The Man With a Million Plans

Have you ever finished a book or a movie and just had to sit back and exhale slowly, thinking “no wonder this won an award!”?  If so, has it happened every time you revisited that piece of entertainment?  That is what it’s like for me, every time I finish reading The Emperor’s Soul by Brandon Sanderson.  Oh yes, we’re finally touching on the man with a million plans.

So let’s talk about Sanderson for a bit first.  The first time I became aware of his name was when they announced him as the author to help complete Robert Jordan’s Wheel of Time.  I don’t read the books myself, as I’ve said, but my dad’s followed along from the beginning, so he was happy to hear they would be completed.  I didn’t think too much more after that.  Some years later I opted to check out Mistborn: The Final Empire from the library on a whim.  Which then had me rushing back as soon as it opened the day after I finished reading that book, intending to secure the rest of the trilogy for my reading pleasure.  From that point on, Sanderson’s name was added to a mental list of authors whose work I’m willing to pick up when available.  Mind, I’m not actively seeking out absolutely everything bearing his name, simply taking advantage of what the world throws my way.

I forget how I found out about The Emperor’s Soul, but on reflection I suspect it came up in an amazon search of Brandon Sanderson, looked interesting, and was dropped on my wishlist for a future purchase or gift.  I may have heard it recommended, since it did win a Hugo award.  Still, I had no real preconceptions when the book arrived one day.

I tell you, this story is a masterpiece of short-form, just as much as the item Wan ShaiLu, our protagonist, spends most of the story creating.  At cons, I’ve heard about the difficulties inherent with the Hugos today (we are totally overlooking Sad Puppies); namely that there is so much science fiction and fantasy being released every year that it’s impossible to keep up and choose the best releases.  Not only that, it’s difficult to actually read every piece of writing that ends up on the ballot.  I’m not sure if you realize, but the people who vote for the Hugos are ordinary people like you and me.  They are the people who attend the World Science Fiction convention with voting memberships.  I personally haven’t been to a Worldcon yet (I was still too new to cons to invest the time and money for Chicon 7), but I hope Chicago wins the bid for 2022 so I can go without buying plane tickets.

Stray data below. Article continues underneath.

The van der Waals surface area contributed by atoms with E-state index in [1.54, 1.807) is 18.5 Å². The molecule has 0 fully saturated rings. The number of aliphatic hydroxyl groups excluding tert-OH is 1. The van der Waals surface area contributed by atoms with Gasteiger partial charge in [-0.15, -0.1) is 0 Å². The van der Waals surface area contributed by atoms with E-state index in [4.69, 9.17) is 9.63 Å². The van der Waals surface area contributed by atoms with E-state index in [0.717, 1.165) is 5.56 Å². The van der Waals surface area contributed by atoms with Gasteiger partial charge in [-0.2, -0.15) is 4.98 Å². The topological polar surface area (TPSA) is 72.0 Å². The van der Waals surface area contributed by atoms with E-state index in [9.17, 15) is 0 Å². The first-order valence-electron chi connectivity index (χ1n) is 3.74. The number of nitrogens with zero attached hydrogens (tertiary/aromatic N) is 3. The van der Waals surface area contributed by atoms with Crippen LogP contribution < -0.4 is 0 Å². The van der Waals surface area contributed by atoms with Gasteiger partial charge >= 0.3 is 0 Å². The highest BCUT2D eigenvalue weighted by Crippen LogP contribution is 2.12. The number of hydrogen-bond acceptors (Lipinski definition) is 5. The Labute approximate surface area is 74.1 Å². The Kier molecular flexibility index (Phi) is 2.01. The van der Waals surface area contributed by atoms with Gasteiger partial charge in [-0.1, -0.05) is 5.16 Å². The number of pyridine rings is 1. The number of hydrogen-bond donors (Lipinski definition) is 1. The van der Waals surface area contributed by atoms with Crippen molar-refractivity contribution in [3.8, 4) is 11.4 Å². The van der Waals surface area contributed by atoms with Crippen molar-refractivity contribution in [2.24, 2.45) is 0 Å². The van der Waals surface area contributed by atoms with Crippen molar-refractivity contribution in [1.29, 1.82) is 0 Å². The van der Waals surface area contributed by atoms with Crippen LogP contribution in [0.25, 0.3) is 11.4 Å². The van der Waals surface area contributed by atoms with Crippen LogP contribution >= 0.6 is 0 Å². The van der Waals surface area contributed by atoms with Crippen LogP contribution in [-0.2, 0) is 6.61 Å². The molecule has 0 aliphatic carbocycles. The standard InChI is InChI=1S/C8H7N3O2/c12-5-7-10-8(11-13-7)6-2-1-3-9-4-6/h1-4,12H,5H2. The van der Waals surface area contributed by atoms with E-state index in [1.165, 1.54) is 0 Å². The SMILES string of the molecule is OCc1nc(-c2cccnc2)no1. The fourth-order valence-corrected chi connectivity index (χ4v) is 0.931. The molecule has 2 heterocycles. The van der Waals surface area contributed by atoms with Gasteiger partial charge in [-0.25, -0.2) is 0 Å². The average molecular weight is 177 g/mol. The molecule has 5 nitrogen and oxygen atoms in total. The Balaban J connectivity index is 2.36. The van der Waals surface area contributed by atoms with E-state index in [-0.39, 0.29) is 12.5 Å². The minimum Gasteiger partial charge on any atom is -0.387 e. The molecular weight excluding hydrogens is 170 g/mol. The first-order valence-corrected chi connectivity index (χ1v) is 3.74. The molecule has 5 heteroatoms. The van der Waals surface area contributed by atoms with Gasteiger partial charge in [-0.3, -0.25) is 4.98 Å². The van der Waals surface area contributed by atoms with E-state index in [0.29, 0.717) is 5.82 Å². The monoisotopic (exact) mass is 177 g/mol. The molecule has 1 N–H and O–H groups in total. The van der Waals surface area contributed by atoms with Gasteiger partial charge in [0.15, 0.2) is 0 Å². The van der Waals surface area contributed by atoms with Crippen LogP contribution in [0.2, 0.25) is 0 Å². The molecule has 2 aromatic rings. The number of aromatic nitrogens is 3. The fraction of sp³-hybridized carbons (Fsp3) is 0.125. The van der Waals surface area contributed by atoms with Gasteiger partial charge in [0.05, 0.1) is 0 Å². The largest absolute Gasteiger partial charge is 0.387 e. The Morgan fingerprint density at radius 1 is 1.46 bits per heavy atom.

The story of The Emperor’s Soul is simple.  Shai is in jail, scheduled to be executed, when she’s suddenly brought up before the five most powerful people in the Empire, after the Emperor himself.  The Emperor was injured in an assassination attempt that did kill his Empress.  The best healers in the Empire attended him, but his mind is gone.  Shai is a SoulForger, a person who can create copies of anything from almost anything else.  And they are asking her, as a criminal, to do the forbidden and reprehensible: to rewrite the soul of the Emperor himself.

The task is fascinating, in no small part because of Shai’s explanations for how her craft works throughout the book.  I have long suspected that Sanderson’s forte is creating magic systems – the more complex, the better – and then writing worlds to use them.  If you’ve ever been to his website, you will see the massive list of current and future projects, most of which have nothing in common with any other save the author himself.  And you figure that all of those has some kind of magic system (“magic” being used fairly loosely here as Sanderson has a more scientific approach in many cases).  I know that some authors are more prolific than others, like Lackey who routinely puts out at least two or three books every year and sometimes many more, but Sanderson puts just about every other author I read to shame with the scope of his projects.  Sure, in this year of 2017 he’s devoting most of his attention to the third Stormlight Archive brick, but if those weren’t 1200 page doorstops he’d likely be writing just as many pages scattered throughout several other projects.  The man is a machine, it seems.

More to the point, thus far I’ve enjoyed everything I’ve read by him.  Again, I haven’t gone out and picked up absolutely every book with his name on the cover, but I’ve covered a variety.  In addition to the bricks and Mistborn, I’ve read Elantris, Warbreaker and the short story “Shadows For Silence in the Forests of Hell.”  Each is very different from the others, but still good, with a unique magic system.

Regardless, I will always savor The Emperor’s Soul every time I read it.  Unlike many of Sanderson’s books, most notably the bricks, it’s a nice and quick read.


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